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Management of Injuries in Children

Krzysztof Goniewicz1,2*, Mariusz Goniewicz3, Witold Pawłowski2 and Robert Czerski1

1Department of National Security and Logistics, Polish Air Force Academy, Poland

2Department of Disaster Medicine, Medical University of Warsaw, Poland

3Department of Emergency Medicine, Medical University of Lublin, Poland

*Corresponding Author:
Krzysztof Goniewic
Department of Disaster Medicine
Medical University of Warsaw Zwirki i Wigury 81 A Street
02-091 Warsaw, Poland
Tel: +48 (0-22) 57 20 545
E-mail: [email protected]

Received Date: February 06, 2018; Accepted Date: February 10, 2018; Published Date: February 20, 2018

Citation: Krzysztof G, Mariusz G, Witold P, Robert C (2018) Management of Injuries in Children. Glob Environ Health Saf. Vol. 2 No. 1: 3.

Copyright: © 2017 Krzysztof G, et al. This is an open-access article distributed under the terms of the Creative Commons Attribution License, which permits unrestricted use, distribution, and reproduction in any medium, provided the original author and source are credited.

 
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Editorial

Children injuries are one of the extensive problems in nowadays medicine that requires vigorous and preventive actions. The world's fatal road accident takes place on average every fifty seconds, and every two seconds it causes damage in humans. Mortality due to injuries permanent in road accidents is 2.2% of all deaths worldwide. Road accidents consume more deaths than wars. And make millions of people handicapped. The economic consequences of such a large number of fatal accidents and injuries leading to disability are significant. In many countries costs of road accidents consume from 1.5 to 2% of gross domestic product, and some exceed the value of international aid [1,2].

Injury together with violence is a major reason of fatality, resulting in about 950,000 deaths in children and young people under the age of 18 years every year. Unintentional injury-accounts for about 60% of all child deaths in the world. Other unintentional injury account for 23% of childhood deaths. It is well known that children in poorer countries and those from poorer families are the most vulnerable. The rate of child injury death is 3.4 times higher in low-income and middle-income, than in high-income countries. The child-injury pyramid showed that for each child under 19 years of age who was fatally injured, 45 children required hospitalization and a further 1,300 needed medical care at outpatient emergency clinics. Non-fatal injury not only causes suffering but also cause financial burden for the health care system. It is also worth to note that, 50% of those under 12 years of age who were seen in emergency departments remained with some form of disabilities, having impact on their own lives as well as on members of their families and of the society. It is due to their inability to worship school, find proper work or engage in an active social life [3].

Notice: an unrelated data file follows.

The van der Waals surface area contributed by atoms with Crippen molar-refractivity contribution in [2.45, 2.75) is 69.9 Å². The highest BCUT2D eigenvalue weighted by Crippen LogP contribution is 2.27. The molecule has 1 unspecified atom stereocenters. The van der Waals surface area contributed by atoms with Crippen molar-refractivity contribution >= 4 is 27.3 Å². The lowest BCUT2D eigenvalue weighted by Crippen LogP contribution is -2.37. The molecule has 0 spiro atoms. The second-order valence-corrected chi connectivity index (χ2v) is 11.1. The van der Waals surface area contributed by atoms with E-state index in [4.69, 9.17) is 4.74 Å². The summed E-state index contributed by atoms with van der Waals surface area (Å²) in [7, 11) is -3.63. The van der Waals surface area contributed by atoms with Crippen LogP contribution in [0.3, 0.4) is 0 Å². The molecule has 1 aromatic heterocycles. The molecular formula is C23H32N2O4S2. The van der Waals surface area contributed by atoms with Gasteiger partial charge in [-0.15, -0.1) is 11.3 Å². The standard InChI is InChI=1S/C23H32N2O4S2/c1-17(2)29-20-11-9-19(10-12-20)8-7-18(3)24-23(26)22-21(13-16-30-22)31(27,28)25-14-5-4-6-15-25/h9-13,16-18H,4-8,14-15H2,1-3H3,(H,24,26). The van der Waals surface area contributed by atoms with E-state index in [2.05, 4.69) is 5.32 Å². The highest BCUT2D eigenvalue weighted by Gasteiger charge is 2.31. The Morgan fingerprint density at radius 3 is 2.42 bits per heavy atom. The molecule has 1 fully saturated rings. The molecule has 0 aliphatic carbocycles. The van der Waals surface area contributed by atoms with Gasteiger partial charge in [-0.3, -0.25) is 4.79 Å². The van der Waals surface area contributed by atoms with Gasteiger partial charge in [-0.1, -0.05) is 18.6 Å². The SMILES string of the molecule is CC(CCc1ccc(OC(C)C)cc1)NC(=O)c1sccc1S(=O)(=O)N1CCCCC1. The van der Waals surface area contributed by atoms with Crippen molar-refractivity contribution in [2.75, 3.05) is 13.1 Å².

The need for preventive measures in order to reduce the number of road accidents is indisputable yet at present it seems impossible to eliminate road accidents entirely. Therefore whole communities and those in charge of rescue systems should focus their activities on the improvement of saving lives on the site of a road accident to reduce the number of fatalities or to limit the extent of post-traumatic disabilities.

Proper coordination of activities on the site of a road accident is mainly possible due to regular training including the specificity of tasks of every service and the possibility of cooperation in emergency situations.

Since each child in the world has a right to live in a safe environment and to be protected from injury and violence there are many issues to resolve in order to prevent child injury. It is also a matter of improvement globally of child health by putting these issues into child health strategies and child survival programmes that should include: legislation, regulation and their enforcement; product modification; environmental modification; supportive home visit; the promotion of safety devices and education and teaching of skills [4,5].

It is very important to accept the fact that an injury is not the result of random, uncontrolled factors. Injuries are preventable. This is the public health obligation to collect data and analyze risk factors. Just like intervention and implement proven prevention method. Injury as an issue to be solved should be discussed not only on global but also national and local level. Every country should develop its own action plan involving also different bodies and agencies, just like nongovernmental organizations, academic institutions and industry. Preventing child injury is also very cost effective from the point of view countries economy. It is also absolutely necessary to realize that unless injury prevention is included in health care programs for children, the impact of the large investment in immunization, nutrition and maternal care may be lost due to number of unintentional injury or death. Having that information in mind one might hope that necessary activities mentioned above may be taken into the account and as a result the number if killed and injured children will decrease each year’s around the world [6].

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